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7 Series: Food // Day 1

This week I am joining with my Thursday night Bible study girls to do a week by week challenge of the fasts presented in Jen Hatmaker’s book 7: An Experimental Mutiny Against Excess. You can catch my review of the book here, but my summary is, read it. After I finished the book I didn’t want it to be over and I wanted to start every month of fasting yesterday, but the wiser ladies suggested we focus on one category at a time spending three weeks on each chapter, with one of those weeks put in practice. This is our week of practice, of fasting from our food indulgences and only eating 7 items of food over 7 days. Last week was our prep, and next week will be our review discussion. I am so excited to be doing this with my people I could burst. When I come across something that impacts me on such a deep level I crave those heart to heart discussions of what stood out to each one of us, of how they were hit with something I might not have even picked up on, of having someone else’s head in the same space as mine so we can say, “me too!’

Yesterday was my Day 1. I found myself feeling a bit resentful of the idea at first and not wanting to fully participate which I think is hysterical since I was so gung-ho about it. Zak and I have been on a Whole 30 train (no sugar, no grain, no dairy, no legumes) for most of the summer, and right now are actually on Day 38 out of our 60 day goal right now. Transitioning to that food lifestyle and cutting out every grain of sugar and processed food out of our diet was hard at first but now it feels really good. I finally don’t feel deprived anymore, so I find the timing of starting this food fast kinda funny, that it is time for another round of deprivation. I found such thoughts running my mind like, “I’ve already been fasting this whole time…” or “But I’m finally eating so healthy!” or “Don’t make me give up my coconut milk already! I just started liking it!” Ha. Clearly this fast is good timing. I thought I would have such an easy time, and here I am complaining more than my 8 month old.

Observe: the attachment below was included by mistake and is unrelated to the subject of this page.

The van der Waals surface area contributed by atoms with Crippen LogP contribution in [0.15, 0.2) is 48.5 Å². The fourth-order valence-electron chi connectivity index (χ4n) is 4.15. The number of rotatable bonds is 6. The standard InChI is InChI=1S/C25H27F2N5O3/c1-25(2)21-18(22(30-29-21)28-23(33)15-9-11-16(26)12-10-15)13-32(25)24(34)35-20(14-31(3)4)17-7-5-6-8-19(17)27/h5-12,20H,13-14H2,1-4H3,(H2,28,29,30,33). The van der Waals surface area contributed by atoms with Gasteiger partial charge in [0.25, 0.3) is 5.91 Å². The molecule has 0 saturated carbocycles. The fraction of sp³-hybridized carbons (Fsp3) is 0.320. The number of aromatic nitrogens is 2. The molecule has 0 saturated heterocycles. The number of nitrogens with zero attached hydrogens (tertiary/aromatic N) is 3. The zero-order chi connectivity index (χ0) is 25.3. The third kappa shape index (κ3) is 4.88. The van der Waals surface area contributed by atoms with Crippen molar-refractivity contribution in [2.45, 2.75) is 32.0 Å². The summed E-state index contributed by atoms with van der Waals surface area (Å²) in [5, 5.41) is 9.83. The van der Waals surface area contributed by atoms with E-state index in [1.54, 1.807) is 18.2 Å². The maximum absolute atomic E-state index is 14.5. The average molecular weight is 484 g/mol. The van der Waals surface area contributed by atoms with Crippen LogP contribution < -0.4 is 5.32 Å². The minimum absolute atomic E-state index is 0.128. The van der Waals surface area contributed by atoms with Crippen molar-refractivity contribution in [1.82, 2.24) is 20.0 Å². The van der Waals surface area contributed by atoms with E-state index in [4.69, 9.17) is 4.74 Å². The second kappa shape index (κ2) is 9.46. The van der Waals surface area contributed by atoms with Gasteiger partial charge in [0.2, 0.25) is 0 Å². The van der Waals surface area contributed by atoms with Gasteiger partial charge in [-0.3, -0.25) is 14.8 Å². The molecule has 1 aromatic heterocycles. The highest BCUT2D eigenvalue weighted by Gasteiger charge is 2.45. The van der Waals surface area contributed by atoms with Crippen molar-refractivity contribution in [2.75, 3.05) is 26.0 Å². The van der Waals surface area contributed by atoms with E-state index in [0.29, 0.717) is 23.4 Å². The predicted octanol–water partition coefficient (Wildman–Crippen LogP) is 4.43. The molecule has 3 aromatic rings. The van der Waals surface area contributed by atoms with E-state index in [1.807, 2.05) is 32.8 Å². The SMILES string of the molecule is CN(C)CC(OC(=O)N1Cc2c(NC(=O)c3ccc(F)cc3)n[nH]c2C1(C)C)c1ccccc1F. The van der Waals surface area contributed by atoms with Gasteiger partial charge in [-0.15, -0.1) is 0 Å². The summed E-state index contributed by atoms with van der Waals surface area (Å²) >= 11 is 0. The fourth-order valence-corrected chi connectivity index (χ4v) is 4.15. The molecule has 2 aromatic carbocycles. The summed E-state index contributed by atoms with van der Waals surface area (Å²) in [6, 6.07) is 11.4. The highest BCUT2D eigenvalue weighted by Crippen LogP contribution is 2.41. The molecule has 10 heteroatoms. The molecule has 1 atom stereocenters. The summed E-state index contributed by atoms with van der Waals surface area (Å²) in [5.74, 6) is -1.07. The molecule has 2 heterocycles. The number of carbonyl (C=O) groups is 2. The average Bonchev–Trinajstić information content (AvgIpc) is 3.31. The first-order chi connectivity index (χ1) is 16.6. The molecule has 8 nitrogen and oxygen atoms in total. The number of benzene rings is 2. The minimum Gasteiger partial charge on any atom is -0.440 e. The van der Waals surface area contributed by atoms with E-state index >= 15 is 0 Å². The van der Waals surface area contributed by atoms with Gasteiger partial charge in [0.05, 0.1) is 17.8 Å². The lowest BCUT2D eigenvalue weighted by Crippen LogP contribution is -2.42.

The purpose of this fast is to make room for God to move in my life. It is when I get out of His way that He does his work, as He is always waiting so patiently for my invitation, He respects us all so much that way. So this fast is my invitation for Him to do what He wants with me, come what may. All I know is that I am done with the status-quo and keeping up with the Jones’s and after losing Lauren everything seems so frivolous now. This part of the food chapter struck me: “I am pierced by Ghandi’s astute observation: “I like your Christ. I do not like your Christians. Your Christians are so unlike your Christ.” Would Jesus overindulge on garbage food while climbing out of a debt hole from buying things He couldn’t afford to keep up with the neighbors He couldn’t impress? In so many ways I am the opposite of Jesus’ lifestyle. This keeps me up at night. I can’t have authentic communion with Him while mired in the trappings He begged me to avoid… He always gunned for less, reduced, simplified. He was the most fully and completely unselfish, ungreedy, unpretentious man to ever live, and I just want to be more like Him. It is as simple as that.”

The foods I’ve chosen are chicken, sweet potato, avocado, bell peppers, eggs, peaches, and coffee. Yes, I added coffee on my list, I figure since we are only doing 7 days it would take that long for me to go through the caffeine withdrawal (which might I add that Johns Hopkins has declared as a disorder.. so there!) and I would prefer to be mindfully present during this practice instead of the hot mess I would be in a constant fog and migraine headache. The good news is everything is still Whole 30 compliant so I won’t have to start over to achieve my 60 day goal, and Zak is fully supporting me and even made me dinner last night with just chicken and sweet potato fries. Part of the fast is you can’t add anything besides oil and salt and pepper so any doctoring the meal up is out of the question.